Most names for plant diseases are descriptive of the physical appearance of the affected plant, e.g., blight (a rapid death of foliage, blossom, or the whole plant); leaf spot, fruit spot and scab, and stem canker (localized death of an organ); wilt (loss of turgor); gall (overgrowth of cells); witches'-broom (growth of abnormal shoots); stunting (underdevelopment); and leaf curl, mosaic, and yellows (resulting from chlorosis, or lack of chlorophyll). Many of these abnormalities are caused by different agents on different plants; when parasites are involved, each individual parasite usually invades only certain plant species and specific organs. Dutch elm disease, chestnut blight, rust, smut, certain mildews, and ergot are caused by various fungi (see fungal infection). Clubroot diseases are caused by slime molds, and water molds cause downy mildew (a disease of grapes), blue mold of tobacco, and sudden oak death (also known as ramorum leaf blight or ramorum dieback). Sudden oak death, caused by Phytophthora ramorum, was identified in 1995 in California, where it caused the deaths of many oaks. The disease, which affects many plant species besides oaks, has since been found in Oregon, and is also found in Europe; there, it was identified in 1993 in Germany, where it affected rhododendrons and viburnums. The water mold P. infestans was the cause of the late blight of potatoes that resulted in the Great Potato Famine in Ireland (1845–49). Both slime molds and water molds are now usually considered protists, rather than fungi. Most mosaic diseases and many other types of chlorosis are caused by viruses (see virus).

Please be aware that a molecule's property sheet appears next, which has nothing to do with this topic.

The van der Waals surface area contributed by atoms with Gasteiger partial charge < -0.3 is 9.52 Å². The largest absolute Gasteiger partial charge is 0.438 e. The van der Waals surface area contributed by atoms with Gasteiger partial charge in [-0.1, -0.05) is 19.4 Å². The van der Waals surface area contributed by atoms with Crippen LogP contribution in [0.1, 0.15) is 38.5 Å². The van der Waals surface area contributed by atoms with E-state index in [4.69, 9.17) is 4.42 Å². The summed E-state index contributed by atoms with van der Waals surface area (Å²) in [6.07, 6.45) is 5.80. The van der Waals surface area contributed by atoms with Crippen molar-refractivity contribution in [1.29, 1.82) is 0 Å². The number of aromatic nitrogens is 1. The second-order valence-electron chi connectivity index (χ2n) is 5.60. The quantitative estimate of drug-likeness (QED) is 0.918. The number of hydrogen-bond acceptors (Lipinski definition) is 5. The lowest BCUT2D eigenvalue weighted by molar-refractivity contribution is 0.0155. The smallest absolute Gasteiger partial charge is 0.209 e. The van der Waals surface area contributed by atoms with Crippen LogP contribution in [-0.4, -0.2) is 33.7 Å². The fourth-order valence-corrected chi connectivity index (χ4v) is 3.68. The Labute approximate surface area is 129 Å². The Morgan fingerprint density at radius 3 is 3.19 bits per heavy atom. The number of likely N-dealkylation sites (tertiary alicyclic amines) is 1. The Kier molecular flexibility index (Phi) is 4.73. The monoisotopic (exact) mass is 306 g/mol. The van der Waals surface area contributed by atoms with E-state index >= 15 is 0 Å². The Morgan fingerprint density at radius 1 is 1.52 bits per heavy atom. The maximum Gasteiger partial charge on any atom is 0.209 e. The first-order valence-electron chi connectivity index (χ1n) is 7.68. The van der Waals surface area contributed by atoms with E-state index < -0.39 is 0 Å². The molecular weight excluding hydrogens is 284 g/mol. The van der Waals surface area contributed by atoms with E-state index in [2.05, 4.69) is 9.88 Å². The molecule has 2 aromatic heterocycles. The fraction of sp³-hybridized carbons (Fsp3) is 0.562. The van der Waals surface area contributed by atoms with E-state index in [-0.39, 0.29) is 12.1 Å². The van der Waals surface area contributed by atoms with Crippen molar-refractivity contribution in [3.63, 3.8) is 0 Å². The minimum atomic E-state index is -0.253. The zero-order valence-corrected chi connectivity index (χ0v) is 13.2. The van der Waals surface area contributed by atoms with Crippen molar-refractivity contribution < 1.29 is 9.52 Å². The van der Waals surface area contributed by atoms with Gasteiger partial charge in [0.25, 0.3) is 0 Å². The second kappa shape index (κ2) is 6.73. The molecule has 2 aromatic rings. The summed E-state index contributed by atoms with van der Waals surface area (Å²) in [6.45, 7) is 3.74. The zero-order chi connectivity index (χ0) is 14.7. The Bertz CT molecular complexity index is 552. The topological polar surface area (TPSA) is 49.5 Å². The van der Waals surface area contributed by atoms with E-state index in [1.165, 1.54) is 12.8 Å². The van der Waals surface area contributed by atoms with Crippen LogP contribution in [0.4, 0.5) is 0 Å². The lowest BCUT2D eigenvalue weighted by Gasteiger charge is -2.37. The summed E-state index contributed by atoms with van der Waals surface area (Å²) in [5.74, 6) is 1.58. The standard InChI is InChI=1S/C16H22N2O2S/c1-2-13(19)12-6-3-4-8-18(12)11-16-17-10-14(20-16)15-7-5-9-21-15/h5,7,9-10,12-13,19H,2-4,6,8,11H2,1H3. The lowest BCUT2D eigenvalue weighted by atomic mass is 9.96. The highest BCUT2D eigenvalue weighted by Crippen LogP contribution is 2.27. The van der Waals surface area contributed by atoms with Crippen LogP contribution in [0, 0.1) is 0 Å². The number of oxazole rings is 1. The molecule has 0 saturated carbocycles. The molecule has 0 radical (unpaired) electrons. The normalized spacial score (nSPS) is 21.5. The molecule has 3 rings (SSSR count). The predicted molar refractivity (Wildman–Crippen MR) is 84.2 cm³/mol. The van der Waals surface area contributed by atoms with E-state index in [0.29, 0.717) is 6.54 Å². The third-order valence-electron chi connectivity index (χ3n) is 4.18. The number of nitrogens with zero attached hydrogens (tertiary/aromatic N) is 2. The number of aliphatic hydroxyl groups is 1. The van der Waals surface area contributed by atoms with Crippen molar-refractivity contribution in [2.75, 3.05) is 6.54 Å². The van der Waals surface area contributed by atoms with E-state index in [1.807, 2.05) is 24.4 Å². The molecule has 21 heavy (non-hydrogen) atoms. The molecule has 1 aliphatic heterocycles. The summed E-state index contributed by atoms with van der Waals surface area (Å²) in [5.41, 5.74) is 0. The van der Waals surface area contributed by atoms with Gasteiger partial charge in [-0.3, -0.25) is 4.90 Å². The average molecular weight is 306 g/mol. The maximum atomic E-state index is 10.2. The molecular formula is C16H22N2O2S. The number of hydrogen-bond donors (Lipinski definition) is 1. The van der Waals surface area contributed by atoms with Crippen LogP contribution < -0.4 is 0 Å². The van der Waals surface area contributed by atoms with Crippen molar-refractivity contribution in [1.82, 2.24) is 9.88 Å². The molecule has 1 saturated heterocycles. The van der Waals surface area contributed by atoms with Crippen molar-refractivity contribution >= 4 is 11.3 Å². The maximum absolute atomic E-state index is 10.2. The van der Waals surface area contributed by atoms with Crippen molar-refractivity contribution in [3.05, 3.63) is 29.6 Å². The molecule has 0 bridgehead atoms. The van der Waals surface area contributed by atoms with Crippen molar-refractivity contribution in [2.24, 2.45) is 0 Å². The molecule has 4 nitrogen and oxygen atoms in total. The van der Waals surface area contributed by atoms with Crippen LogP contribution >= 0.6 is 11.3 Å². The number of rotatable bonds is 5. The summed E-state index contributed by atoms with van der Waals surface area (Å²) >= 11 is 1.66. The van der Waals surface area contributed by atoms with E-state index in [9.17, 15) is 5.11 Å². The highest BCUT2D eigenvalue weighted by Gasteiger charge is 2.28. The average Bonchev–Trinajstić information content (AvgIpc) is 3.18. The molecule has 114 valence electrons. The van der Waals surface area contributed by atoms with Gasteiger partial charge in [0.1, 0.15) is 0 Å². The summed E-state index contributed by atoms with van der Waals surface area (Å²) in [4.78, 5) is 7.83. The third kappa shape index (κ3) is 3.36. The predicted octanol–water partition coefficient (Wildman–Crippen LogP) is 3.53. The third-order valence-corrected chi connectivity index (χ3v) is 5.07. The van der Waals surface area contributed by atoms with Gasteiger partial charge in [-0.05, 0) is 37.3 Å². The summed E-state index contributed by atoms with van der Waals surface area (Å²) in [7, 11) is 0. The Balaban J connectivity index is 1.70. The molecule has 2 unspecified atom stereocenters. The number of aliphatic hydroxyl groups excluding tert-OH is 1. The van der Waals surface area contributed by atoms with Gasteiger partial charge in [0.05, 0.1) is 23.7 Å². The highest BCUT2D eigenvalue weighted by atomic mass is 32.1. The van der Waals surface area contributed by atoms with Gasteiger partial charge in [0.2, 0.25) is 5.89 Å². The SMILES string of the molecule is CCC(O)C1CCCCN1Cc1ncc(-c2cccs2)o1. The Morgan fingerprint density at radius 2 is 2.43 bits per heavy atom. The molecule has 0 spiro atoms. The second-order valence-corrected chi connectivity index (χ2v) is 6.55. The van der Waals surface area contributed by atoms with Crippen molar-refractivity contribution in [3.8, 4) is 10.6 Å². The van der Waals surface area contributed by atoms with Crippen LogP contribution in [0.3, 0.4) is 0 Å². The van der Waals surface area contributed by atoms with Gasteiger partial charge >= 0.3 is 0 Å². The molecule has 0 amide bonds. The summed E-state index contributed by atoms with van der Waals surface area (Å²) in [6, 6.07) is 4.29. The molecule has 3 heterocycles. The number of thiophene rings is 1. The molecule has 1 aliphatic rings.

Plant diseases are more often classified by their symptoms than by the agent of disease, because the discovery of microscopic agents such as bacteria dates only from the 19th cent. (see Louis Pasteur). The Irish potato blight stimulated the development of plant pathology. The identification of tobacco mosaic virus in 1892 was the starting point of all modern knowledge about viruses.